Oakland Raiders: Michael Crabtree outscores Amari Cooper in FPPG

I’m a fan of Cooper this year, but at his mid-round price tag I’m more inclined to go with Crabtree. Derek Carr is not, I repeat, not a quality NFL quarterback, but the targets will be there for Crabtree, who needed to get out of San Francisco.

Philadelphia Eagles: Sam Bradford plays in all 16 games

Read: I didn’t have any better ideas regarding skill players. It seems to be a given Bradford misses time, and I am in that opinion, but I do think there’s a non-zero chance he stays healthy.

Pittsburgh Steelers: Antonio Brown scores eight touchdowns or fewer

Brown was actually unlucky in getting tackled at the one-yard-line four times last season, but it’s possible he’ll see fewer targets over the course of the season, especially when Bell and Martavis Bryant return from suspension. Of course, this could blow up in my face, as Brown could become a target hog to an even greater degree.

San Diego Chargers: Steve Johnson and Keenan Allen both finish in the top 24 wide receivers

On second thought, this isn’t very bold. Allen is being drafted as a high-end WR2, and it looks like Johnson will see 100+ targets from Philip Rivers is is severely undervalued. All parts of the Chargers’ offense deserve consideration in leagues.

San Francisco 49ers: Vernon Davis catches 10 touchdowns

One of the most frustrating players to roster in fantasy because of his unpredictability, Davis caught 13 touchdown passes as recently as 2013, and has 850+ receiving yards three times since 2009. Don’t forget about him if you choose to wait on tight end.

St. Louis Rams: Tre Mason keeps the starting job over Todd Gurley if or when the latter returns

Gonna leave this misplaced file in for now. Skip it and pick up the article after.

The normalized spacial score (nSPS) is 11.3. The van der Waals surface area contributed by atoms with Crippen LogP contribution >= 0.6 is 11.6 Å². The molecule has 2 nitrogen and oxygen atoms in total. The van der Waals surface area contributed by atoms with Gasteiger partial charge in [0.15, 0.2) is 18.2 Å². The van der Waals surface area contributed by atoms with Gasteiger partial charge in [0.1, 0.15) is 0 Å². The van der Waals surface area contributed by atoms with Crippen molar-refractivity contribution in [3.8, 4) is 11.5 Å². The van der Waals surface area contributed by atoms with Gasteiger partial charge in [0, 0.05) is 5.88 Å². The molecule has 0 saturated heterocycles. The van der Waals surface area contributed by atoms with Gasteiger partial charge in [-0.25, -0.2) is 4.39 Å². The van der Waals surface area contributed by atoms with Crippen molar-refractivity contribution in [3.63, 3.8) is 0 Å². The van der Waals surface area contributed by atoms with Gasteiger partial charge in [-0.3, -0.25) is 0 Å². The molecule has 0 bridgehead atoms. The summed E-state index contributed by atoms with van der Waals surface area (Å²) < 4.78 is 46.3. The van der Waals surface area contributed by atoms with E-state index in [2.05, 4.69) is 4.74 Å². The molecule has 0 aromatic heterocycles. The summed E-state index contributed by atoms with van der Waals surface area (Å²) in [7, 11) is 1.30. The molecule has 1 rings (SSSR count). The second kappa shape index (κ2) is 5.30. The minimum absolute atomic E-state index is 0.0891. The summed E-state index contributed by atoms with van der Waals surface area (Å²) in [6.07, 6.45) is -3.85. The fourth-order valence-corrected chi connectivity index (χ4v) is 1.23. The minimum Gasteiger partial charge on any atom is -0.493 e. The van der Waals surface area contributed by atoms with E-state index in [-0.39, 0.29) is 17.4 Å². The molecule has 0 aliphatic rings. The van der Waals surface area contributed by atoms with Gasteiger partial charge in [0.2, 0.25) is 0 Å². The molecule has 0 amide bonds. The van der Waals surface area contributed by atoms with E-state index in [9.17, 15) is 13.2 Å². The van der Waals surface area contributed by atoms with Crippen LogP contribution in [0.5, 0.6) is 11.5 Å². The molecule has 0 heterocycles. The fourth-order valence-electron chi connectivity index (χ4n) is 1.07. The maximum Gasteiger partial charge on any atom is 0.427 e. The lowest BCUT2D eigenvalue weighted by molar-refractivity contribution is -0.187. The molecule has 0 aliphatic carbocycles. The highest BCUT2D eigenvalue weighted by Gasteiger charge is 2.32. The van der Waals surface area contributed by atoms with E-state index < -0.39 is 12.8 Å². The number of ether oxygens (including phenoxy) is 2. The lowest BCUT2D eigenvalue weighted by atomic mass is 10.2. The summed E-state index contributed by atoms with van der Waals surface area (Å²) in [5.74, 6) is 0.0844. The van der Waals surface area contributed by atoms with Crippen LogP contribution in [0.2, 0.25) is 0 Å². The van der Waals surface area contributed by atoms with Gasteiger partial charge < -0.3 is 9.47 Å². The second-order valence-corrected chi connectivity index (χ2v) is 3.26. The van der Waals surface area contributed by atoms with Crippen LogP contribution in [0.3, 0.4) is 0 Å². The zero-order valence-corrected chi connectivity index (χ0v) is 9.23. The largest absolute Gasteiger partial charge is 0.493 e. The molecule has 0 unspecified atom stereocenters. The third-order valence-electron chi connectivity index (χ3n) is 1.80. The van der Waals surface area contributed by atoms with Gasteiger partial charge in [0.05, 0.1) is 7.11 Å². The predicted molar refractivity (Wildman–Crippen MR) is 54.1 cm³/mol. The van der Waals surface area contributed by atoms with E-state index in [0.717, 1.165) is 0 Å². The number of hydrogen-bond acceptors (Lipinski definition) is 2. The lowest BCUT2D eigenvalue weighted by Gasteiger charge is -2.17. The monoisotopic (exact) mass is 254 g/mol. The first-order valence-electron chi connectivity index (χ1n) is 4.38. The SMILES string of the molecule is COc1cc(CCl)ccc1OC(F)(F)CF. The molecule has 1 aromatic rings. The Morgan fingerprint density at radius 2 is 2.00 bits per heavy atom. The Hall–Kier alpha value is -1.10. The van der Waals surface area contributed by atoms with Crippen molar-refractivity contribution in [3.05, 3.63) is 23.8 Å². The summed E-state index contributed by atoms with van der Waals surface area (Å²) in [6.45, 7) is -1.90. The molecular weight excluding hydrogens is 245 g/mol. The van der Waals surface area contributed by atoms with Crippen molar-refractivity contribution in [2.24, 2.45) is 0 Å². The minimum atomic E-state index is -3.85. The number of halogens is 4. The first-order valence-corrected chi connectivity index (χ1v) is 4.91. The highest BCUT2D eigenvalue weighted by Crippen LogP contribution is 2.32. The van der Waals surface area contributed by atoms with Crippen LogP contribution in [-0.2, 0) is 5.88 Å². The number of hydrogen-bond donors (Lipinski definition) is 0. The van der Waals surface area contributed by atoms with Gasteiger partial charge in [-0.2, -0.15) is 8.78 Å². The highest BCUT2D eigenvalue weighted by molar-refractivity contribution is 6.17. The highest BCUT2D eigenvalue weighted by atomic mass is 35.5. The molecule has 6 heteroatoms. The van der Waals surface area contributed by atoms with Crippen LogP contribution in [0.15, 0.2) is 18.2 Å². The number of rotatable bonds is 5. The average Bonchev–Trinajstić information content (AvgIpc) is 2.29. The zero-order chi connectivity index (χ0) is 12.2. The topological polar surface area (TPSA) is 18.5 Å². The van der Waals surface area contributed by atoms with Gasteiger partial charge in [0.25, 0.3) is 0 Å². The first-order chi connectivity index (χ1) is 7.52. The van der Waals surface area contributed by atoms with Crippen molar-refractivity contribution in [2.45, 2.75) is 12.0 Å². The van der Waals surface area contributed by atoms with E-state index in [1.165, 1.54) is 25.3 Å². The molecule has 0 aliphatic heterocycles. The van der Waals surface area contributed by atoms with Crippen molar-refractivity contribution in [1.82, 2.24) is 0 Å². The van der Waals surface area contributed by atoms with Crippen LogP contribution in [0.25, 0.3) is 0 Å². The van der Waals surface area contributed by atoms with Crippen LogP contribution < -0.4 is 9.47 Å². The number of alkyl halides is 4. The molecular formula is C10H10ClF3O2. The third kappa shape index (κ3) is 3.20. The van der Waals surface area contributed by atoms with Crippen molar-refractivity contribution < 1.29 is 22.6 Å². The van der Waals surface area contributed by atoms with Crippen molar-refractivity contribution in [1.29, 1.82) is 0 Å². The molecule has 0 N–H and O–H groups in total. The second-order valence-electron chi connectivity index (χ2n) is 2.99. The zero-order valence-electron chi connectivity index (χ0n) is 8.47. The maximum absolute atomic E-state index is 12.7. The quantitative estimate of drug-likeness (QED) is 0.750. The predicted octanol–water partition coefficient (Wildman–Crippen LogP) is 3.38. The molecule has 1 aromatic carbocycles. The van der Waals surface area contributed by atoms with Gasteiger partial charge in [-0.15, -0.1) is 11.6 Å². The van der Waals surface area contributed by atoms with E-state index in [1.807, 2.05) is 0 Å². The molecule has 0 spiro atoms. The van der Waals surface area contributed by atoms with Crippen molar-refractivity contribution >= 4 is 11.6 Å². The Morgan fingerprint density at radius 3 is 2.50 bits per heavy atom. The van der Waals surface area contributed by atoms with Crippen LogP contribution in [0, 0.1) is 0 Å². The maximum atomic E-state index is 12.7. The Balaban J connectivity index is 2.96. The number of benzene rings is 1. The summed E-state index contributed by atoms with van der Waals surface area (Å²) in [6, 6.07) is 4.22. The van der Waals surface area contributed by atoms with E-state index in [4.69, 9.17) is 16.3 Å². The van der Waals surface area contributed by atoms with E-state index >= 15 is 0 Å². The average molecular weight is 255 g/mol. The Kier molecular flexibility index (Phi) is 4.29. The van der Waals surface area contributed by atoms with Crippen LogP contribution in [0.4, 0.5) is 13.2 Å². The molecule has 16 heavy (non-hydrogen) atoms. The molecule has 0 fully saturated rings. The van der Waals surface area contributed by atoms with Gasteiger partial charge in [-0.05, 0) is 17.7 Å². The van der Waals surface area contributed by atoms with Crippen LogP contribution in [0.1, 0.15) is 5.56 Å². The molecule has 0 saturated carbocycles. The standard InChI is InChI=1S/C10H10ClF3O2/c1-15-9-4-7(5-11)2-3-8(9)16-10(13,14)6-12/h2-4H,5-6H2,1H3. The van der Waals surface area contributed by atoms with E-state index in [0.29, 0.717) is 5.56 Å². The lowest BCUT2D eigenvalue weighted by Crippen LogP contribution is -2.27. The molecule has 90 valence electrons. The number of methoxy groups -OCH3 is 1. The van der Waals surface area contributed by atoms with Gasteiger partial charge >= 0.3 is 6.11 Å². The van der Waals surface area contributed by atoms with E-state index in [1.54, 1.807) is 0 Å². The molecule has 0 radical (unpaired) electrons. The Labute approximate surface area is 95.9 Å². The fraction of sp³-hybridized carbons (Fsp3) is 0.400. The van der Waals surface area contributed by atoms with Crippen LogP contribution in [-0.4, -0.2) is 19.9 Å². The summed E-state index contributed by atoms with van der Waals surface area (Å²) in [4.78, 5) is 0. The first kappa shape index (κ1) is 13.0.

After taking over the starting role, Mason excelled against lesser defenses and struggled against better ones. This is more of a bet against Gurley, who is recovering from a torn ACL and is no guarantee to be himself upon returning. Adrian Peterson is the latest to do that, but he is a rare case. Mason is guaranteed a job for now, and could retain his role if he plays well enough early in the season.

Seattle Seahawks: Chris Matthews, that guy from the Super Bowl, leads the team’s wide receivers in touchdowns

Rookie Tyler Lockett is probably Matthews’ hardest competition, but his exact role is unknown after a strong preseason. Matthews has continued to work as a starter throughout the offseason process, and I’m unable to dismiss him after putting himself on the map in the Super Bowl.

Tampa Bay Buccaneers: Austin Seferian-Jenkins posts no more than two weeks inside the top 12 tight ends

He didn’t show much last year, and hasn’t in the preseason or offseason activities. I’m not interested until I see he can stack up with live NFL competition.

Tennessee Titans: Kendall Wright goes for 100 catches, 1,000 yards, and 10 touchdowns

I wrote about Wright’s prospects here, and think he will be Marcus Mariota’s favorite target this season. Dorial Green-Beckham and Delanie Walker (and maybe Justin Hunter) will demand targets as well, but the Titans will likely trail for much of games, so there will be plenty of passing to go around.

Washington Redskins: Darrel Young scores more touchdowns than Matt Jones

Young seems to be good for three of four touchdowns on goal-line plays, while I’m not sure Jones will get as many carries as some think he will. Alfred Morris has been a smooth runner at the goal line, so I expect most of the short-yardage touchdowns to continue to go his way.